Free Reading

by Wendi Capehart

This suggested additional reading is what we also refer to as 'free reading.' How you handle these is entirely up to you--the main idea is that these are generally done outside of 'school' reading. I usually include one of them in my children's school schedule just for fun, but it's not required. Some people use this list for family read alouds. Others just hand a stack of books to their children and tell 'em to read away, some probably add these books to school.

I choose one of the books for a family read aloud. Then I give my children the list of the remaining books and these are the books they read during their free time. When they finish the list, they can go on and select their own books--we alternate this way, going by feel as to when the time is right to switch. I choose their 'free reading' for a few weeks. They can read however much of these books they want, in whatever order they prefer, at whatever speed they like (Unlike their school books where we work through them at a slower pace). When they've finished my list of 'free reading,' they have a few weeks where they choose their own books. After a while, my children find themselves at a loss for what to read next, and they ask me for some suggestions. Then I make a new list of 'free reading' books. It happens to work out just perfectly for us, timewise. They always get through the suggested additional reading for each term.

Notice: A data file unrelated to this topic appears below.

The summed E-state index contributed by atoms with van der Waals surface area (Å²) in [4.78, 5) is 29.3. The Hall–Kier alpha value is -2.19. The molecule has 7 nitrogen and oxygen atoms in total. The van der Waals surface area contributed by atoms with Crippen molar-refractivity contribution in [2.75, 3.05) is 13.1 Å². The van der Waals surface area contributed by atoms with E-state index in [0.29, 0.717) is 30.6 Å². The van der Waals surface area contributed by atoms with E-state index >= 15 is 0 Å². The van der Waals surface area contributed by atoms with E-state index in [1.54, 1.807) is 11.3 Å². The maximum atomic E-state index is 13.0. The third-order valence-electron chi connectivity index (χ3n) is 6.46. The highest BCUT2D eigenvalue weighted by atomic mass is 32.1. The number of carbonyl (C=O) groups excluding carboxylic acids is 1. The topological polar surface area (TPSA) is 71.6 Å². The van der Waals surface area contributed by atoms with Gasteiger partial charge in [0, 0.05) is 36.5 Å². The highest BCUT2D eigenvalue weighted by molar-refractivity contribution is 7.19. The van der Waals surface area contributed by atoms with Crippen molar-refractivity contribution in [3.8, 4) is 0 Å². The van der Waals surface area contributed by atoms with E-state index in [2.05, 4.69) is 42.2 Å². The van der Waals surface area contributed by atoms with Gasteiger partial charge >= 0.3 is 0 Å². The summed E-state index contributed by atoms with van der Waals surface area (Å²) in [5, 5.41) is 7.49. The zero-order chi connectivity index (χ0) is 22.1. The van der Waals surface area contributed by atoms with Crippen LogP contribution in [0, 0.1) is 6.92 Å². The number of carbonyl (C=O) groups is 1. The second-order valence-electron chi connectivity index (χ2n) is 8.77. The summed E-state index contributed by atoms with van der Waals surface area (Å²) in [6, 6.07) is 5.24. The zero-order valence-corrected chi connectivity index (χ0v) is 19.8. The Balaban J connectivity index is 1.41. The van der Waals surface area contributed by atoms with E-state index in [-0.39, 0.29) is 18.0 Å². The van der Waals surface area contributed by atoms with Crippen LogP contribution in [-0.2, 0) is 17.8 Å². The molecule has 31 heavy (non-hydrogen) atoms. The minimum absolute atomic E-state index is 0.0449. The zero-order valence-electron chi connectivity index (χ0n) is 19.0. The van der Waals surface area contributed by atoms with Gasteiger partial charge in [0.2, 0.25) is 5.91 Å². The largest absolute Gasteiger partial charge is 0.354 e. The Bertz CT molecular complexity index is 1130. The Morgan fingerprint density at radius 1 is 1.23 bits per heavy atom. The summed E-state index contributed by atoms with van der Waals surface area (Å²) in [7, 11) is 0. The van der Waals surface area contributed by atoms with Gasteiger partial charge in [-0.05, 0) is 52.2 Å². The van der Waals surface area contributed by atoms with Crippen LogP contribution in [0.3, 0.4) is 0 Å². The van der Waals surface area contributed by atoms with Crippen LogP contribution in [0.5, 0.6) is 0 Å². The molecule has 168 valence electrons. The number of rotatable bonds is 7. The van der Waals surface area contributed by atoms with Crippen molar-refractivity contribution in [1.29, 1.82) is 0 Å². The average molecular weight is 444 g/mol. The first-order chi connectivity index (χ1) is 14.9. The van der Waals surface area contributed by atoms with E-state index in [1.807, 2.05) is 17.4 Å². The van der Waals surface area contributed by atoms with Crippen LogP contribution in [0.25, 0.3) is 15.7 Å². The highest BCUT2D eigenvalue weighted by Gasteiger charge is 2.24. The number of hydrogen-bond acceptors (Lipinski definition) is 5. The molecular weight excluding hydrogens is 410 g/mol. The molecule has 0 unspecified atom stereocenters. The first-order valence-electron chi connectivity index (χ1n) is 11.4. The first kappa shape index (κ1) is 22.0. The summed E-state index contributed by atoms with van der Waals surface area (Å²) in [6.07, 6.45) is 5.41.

Are free reads required reading?

The path to answers here is fraught with pitfalls, stumbling blocks, and the baggage each individual brings and carries on the path. Do I sound zen enough? Please take a deep breath. Breathe in slowly, counting to 8. Hold for a count of four. Breathe out slowly to a count of 8. Repeat until your heart rate has gone back to normal and you are at peace with the knowledge that ultimately you are the one who knows your children best, and we are not here to judge you.

Required? What does that mean? We can't make you. We don't grade you or give certificates, and we don't live in your home or walk in your shoes. You aren't a failure if they cannot be done. You might be a failure if everything is normal and you just let your kids play video games because you could not stop main-lining bon-bons and binge viewing K-dramas. "You" here is a vague, general second person pronoun referring to a purely hypothetical person resembling none of us and especially not me, and only you can decide where you fall in this spectrum between "impossible" and "don't care."

Ideally, yes, I think when we designed the curriculum we assumed that was the goal, reading the free reads, all of them. It was my assumption, anyway, 17 years ago (AO as AO is 15, but it's a couple years older than that, really).

Realistically, some of our kids did and some of them didn't and some of us were hit upside the head with the tire iron of some sad and harsh realities, failures, burdens, and obstacles we couldn't control and so we did not meet our ideal. Two of mine who went through AO did, and two of mine who went through AO did not. Three of mine didn't do AO at all, really, -- two were too old, always ahead of whatever year we were doing (and often what we did became a part of AO), and one is too disabled.